Wouldn’t you feel like absolute trash about yourself? Well, more than you already obviously do if you pull this crap?
Not only that, but this kind of tunnel vision is especially pointless considering there’s never been a better time to be gaming. 2020 has seen loads and loads of great releases, big and small, that you can play right now instead of pitching a hissyfit. To angrily ask about Metroid every single Direct and to bombard developers with comments demanding a release date is to ignore the embarrassment of riches in front of you. You asking about a game isn’t going to make its development go any faster, and if anything, it makes the work life of developers about ten times more stressful. Social media managers have to read all your shitty comments, then pass them along to developers, who then have to work on their passion project with your vitriol kicking around in the back of their head.
You ever try to work a job after your boss chews you out for something stupid? Hard, right? Makes you doubt yourself a little bit? Maybe makes it a little tougher to get good work done? Imagine, then, your boss being a posse of ill-behaved babies who demand you provide constant updates on something. I’d take Bill Lundberg over that.
So next time there’s a big industry event, like a press conference or a livestream, try something a little different. Instead of looking for what’s not there, try to find something worth getting excited for. I promise, there’s something there if you go in with open eyes and ears, and don’t carry any loaded expectations with you. You’ll probably find something new to obsess over, and maybe that thing is closer than the thing you actually want.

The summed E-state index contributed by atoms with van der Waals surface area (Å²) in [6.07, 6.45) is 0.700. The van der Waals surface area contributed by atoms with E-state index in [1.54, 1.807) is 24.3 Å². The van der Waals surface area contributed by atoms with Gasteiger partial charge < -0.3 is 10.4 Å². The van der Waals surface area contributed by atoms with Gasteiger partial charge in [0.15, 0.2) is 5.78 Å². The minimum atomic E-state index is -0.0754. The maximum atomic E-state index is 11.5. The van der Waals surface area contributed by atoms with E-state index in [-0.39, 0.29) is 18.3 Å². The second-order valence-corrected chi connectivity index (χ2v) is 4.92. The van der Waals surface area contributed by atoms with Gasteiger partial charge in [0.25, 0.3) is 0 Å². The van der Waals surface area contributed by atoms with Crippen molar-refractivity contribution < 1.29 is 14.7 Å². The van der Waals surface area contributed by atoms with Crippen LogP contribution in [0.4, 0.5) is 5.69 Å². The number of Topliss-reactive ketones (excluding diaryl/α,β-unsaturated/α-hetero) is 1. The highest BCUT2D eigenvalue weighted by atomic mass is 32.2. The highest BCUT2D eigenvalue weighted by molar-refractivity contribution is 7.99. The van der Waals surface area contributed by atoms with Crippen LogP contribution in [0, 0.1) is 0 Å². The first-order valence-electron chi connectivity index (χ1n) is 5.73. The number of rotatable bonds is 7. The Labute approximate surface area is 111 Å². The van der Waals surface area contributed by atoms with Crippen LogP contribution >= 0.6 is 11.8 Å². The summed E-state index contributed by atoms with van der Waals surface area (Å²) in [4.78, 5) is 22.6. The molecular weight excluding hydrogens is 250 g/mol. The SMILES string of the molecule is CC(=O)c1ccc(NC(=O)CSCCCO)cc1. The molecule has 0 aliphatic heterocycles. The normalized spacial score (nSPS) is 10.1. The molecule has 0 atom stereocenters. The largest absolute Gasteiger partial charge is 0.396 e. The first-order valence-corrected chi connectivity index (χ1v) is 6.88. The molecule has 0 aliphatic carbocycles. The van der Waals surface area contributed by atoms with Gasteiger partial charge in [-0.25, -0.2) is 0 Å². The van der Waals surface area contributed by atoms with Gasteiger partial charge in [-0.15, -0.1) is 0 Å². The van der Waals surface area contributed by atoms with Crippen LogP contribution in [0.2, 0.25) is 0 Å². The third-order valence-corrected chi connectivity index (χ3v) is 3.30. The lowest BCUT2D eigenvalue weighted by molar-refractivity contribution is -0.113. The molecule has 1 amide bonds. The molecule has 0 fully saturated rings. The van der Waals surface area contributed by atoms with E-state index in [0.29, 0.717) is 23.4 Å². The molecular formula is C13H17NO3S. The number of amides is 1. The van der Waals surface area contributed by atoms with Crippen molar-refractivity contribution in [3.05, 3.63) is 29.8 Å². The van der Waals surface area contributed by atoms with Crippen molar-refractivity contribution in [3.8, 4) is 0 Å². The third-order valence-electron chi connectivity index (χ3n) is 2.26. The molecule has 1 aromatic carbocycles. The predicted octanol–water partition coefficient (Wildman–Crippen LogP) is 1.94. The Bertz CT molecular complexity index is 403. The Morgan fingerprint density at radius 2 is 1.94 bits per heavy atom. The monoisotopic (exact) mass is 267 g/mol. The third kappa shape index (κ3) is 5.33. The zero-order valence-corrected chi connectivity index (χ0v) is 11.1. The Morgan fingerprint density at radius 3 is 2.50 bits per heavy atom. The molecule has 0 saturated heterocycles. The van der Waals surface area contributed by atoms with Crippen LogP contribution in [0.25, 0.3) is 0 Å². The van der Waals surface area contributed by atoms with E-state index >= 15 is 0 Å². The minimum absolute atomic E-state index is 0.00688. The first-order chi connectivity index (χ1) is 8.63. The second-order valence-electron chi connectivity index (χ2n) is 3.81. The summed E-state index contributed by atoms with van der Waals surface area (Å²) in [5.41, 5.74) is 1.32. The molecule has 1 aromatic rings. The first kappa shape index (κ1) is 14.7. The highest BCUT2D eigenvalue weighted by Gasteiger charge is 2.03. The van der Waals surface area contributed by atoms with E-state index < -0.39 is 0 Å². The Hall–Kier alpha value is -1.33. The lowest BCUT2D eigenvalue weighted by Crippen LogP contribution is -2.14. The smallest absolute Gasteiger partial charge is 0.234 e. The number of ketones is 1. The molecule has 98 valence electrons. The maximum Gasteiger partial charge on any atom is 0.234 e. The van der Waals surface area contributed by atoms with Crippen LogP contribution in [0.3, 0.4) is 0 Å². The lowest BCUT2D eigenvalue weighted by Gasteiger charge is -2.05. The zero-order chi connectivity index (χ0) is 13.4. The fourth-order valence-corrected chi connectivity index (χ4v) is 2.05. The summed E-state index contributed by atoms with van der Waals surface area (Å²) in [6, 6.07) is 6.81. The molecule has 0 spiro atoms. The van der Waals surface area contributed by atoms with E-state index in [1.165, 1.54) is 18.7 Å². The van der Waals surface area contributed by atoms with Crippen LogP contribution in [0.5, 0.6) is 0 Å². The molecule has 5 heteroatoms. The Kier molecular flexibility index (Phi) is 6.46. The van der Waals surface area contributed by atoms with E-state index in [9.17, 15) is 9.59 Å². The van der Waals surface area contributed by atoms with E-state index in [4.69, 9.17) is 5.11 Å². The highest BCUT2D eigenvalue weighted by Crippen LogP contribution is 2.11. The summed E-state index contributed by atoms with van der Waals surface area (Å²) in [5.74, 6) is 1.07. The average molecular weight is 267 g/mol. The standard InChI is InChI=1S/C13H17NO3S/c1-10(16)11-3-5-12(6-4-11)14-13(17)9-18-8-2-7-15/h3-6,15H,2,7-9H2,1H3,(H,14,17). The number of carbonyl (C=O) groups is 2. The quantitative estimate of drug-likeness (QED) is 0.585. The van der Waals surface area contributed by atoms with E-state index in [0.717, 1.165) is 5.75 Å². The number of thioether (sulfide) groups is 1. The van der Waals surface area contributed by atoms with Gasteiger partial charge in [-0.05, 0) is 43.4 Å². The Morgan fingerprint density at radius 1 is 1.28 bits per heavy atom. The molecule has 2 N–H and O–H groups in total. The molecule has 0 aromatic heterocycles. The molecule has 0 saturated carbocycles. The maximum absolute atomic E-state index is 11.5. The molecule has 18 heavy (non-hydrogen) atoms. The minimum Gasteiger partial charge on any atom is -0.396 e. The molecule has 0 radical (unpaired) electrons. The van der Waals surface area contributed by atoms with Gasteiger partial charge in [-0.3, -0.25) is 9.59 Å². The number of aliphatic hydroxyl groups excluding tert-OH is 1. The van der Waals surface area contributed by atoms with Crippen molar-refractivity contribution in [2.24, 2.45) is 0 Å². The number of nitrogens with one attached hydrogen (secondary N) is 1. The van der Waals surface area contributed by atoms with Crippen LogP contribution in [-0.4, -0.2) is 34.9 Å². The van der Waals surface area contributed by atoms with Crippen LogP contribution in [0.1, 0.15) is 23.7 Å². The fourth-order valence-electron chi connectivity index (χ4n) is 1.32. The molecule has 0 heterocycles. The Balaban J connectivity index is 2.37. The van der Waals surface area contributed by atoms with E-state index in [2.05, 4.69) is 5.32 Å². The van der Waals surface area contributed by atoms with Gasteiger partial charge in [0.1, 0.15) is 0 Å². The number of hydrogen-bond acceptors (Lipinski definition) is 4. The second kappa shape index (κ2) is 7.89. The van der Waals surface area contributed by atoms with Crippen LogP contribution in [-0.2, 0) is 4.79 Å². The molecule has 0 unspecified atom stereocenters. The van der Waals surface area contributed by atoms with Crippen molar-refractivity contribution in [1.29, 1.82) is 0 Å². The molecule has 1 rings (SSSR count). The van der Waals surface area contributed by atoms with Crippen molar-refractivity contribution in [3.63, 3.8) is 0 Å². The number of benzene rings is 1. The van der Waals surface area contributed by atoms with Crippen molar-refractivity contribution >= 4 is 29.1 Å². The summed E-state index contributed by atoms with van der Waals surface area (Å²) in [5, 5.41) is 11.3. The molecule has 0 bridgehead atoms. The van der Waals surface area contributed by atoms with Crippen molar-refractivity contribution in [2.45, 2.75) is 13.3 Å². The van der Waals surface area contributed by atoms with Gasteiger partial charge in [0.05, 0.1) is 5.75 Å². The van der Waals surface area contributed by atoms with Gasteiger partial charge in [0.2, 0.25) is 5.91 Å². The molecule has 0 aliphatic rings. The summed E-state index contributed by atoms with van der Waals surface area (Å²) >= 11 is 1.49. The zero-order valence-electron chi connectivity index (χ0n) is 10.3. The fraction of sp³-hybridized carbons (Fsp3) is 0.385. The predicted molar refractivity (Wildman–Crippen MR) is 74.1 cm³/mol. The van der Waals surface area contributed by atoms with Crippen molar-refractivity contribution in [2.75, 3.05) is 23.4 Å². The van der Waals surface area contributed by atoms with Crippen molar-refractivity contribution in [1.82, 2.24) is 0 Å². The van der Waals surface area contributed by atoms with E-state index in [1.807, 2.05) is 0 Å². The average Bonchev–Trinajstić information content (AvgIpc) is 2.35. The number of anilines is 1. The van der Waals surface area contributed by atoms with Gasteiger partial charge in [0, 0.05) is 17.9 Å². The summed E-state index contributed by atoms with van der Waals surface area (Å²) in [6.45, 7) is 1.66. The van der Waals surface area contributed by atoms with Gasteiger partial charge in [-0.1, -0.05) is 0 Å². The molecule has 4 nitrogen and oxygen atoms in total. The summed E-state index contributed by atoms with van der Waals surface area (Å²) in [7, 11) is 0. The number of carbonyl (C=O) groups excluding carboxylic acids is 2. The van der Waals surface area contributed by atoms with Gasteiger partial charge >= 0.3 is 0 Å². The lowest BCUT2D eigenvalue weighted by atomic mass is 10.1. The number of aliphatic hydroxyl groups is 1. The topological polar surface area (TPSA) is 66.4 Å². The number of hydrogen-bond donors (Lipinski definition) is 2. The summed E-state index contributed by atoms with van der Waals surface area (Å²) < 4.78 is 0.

And I’ll let you in on a little secret, if you read this far and didn’t take to Reddit already – I used to be like you. I got pissed every single time more Persona stuff got announced over new MegaTen, and got huffy when another Direct would pass without any Bayonetta news. And honestly? I still feel a tinge of that, on the inside. But working in this industry, I realize that approximately twenty dozen new video games drop each week, and odds are, I’ll probably like one of those. My backlog is also huge, and could definitely use a little more tending. Plus, I’ve just found other hobbies to put my attention towards, because letting myself be defined by video games is boring.
But above all? I grew up, and learned to accept that I’m not always going to get what I want right away.
Maybe you should give it a try.
Next: “We Definitely Did Not” Look At Last-Gen As Much As PC And Next-Gen, Says CD Projekt
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Bella Blondeau is a lovable miscreant with a heart of gold… or so she says.
She likes long walks in dingy arcades, loves horror good and bad, and has a passion for anime girls of any and all varieties. Her favorite game is Nier: Automata, because she loves both robots and being sad.